There doesn’t seem to be a lot of people buying houses right now. At least, not as many as usual. Home sales are down 20% since last August. And according to Redfin, just 1% of U.S. homes changed hands in the first half of 2023—the lowest turnover rate in more than a decade.
A big reason for the drop in home sales is mortgage rates have skyrocketed. In 2021 you could get a 3% interest rate on your mortgage and now the average 30-year fixed mortgage is around 7.5%.
In 2021, a $500,000 house with a 30-year mortgage at 3% would cost $2,108 per month.
In 2023, that exact same house with a 7.5% mortgage rate would cost $3,496 per month. That’s a 65% increase in cost for the same house.
Typically, when interest rates rise house prices will go down. However, with so many existing homeowners locked into a 3% mortgage, they’re extremely hesitant to sell and voluntarily double their interest rate. This means fewer homes for sale which has allowed prices to stay high despite the steep rise in mortgage rates.
Because of all this, we’re currently at a time where buying a house is as expensive as it’s ever been:
With that being said, is it a bad time to buy a house right now?
No, not necessarily. Buying a house is a complicated, emotional decision that usually ends up being much more of a lifestyle decision than a financial one.
What if your family is growing and you simply need more room? What if you need to move for a job that will provide better opportunities in the future? What if there’s an opportunity to move closer to family or to a city you’ve always wanted to live in? The right time to buy a house will depend on each person’s unique circumstances and where they’re at in life.
So, for those brave souls looking to buy in this difficult housing environment, here are a few rules of thumb to help you figure out how much you should spend on a home.
Before I dive in, I feel like I need to add a disclaimer that these are rules of thumb, not ironclad guidelines that if you don’t follow exactly you’ll end up in financial ruin. You can and should adapt each of these to your specific situation.
Keep your monthly mortgage payments under 25% of your gross income
For example, if your annual gross income is $100,000, your mortgage payment shouldn’t exceed $2,083 per month.
Being “house poor” means that your housing expenses account for a large portion of your monthly budget. These housing expenses include mortgage payments, property taxes, insurance, and utilities. Being locked into a monthly payment that’s too high will put a lot of stress on your finances. You’ll likely have to cut spending in other areas and typically the first thing to go after adding too big of a mortgage payment is your savings.
Keeping your monthly housing costs under 25% of your gross income will allow room in your budget to keep saving and spending comfortably.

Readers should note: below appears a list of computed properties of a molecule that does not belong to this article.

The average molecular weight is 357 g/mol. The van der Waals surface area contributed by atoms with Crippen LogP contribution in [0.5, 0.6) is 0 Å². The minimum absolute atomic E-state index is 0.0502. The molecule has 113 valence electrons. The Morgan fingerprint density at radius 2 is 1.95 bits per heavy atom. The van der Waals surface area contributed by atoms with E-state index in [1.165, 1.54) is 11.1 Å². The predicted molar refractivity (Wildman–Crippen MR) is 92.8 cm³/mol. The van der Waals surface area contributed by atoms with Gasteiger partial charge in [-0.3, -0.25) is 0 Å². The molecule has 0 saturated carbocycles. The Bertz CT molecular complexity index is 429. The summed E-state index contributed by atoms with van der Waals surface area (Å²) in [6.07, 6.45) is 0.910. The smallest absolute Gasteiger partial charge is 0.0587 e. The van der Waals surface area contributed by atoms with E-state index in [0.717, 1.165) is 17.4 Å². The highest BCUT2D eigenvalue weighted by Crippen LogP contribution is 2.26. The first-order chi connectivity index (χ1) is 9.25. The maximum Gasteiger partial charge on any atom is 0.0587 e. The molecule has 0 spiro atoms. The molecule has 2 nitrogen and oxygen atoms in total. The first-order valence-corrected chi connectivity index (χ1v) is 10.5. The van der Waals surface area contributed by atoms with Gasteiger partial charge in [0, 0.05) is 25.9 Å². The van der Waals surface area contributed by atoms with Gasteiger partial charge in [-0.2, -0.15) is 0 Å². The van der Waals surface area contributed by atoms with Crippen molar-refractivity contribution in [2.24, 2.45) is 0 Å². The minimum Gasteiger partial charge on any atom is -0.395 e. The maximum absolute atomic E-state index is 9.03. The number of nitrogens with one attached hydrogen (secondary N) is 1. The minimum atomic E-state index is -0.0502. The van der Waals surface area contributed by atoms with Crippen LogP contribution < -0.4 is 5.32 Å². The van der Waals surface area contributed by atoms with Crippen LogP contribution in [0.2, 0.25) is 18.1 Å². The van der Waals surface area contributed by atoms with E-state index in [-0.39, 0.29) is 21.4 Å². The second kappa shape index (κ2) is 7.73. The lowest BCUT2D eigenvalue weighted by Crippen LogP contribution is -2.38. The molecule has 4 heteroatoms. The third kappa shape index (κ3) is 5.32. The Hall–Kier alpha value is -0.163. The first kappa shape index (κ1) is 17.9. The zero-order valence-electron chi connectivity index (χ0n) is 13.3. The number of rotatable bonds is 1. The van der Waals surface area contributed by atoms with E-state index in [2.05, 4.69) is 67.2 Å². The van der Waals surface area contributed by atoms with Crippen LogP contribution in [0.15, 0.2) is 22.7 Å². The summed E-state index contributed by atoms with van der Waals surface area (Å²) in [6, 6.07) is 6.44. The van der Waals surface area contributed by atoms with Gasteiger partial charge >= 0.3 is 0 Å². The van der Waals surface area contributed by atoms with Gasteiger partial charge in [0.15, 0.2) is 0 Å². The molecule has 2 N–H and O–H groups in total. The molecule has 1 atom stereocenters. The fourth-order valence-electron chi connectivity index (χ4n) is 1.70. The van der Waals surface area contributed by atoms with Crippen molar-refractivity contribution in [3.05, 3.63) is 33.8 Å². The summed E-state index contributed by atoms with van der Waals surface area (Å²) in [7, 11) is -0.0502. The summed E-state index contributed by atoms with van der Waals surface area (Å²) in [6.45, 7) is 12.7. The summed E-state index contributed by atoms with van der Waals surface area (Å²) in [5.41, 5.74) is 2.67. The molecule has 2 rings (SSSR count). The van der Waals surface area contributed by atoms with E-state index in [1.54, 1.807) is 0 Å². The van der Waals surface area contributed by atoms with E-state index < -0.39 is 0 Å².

As an aside, I’ve talked with quite a few people recently who think that mortgage rates are guaranteed to drop in the future so they’re fine taking on a higher monthly payment now with plans of refinancing to a lower rate down the road. I would highly discourage this line of thinking. Interest rates are unpredictable and there’s no guarantee we’ll ever see rates as low as we did a couple of years ago.
Don’t use all of your cash for a down payment
A key financial principle is to have at least three months of living expenses set aside in a checking or savings account. This money that’s set aside to be used for emergencies or unexpected expenses. I would recommend not dipping into that emergency fund for your down payment.
If you have to use all of your savings on a down payment to get the monthly payment to fit your budget, that might be a sign it’s too big of a house.
Don’t stop saving
Despite the insane growth of house prices over the past few years, historically speaking, homes have barely outpaced inflation over the long run. While a home is certainly an asset, rarely do people sell their house and use the equity they’ve built to fund other financial goals. The equity will most likely be rolled into another home because you’ll always need somewhere to live. So, your mortgage payments should not replace long-term savings. Maintain your savings rate regardless of your housing costs.
If your monthly payments cause you to lower your long-term savings, that might be a sign it’s too big of a house.
If you can stick to these three rules of thumb, you should be in great shape. Although, in my experience because of the emotional nature of the purchase, you’re likely to break most, if not all, of the financial rules you’ve set for yourself. Buying a house isn’t a black-and-white financial decision; it’s a lifestyle choice.
However, a simple and extremely effective way to have more money and build wealth faster is to spend less on housing. That means buying a house you can actually afford.
Thanks for reading!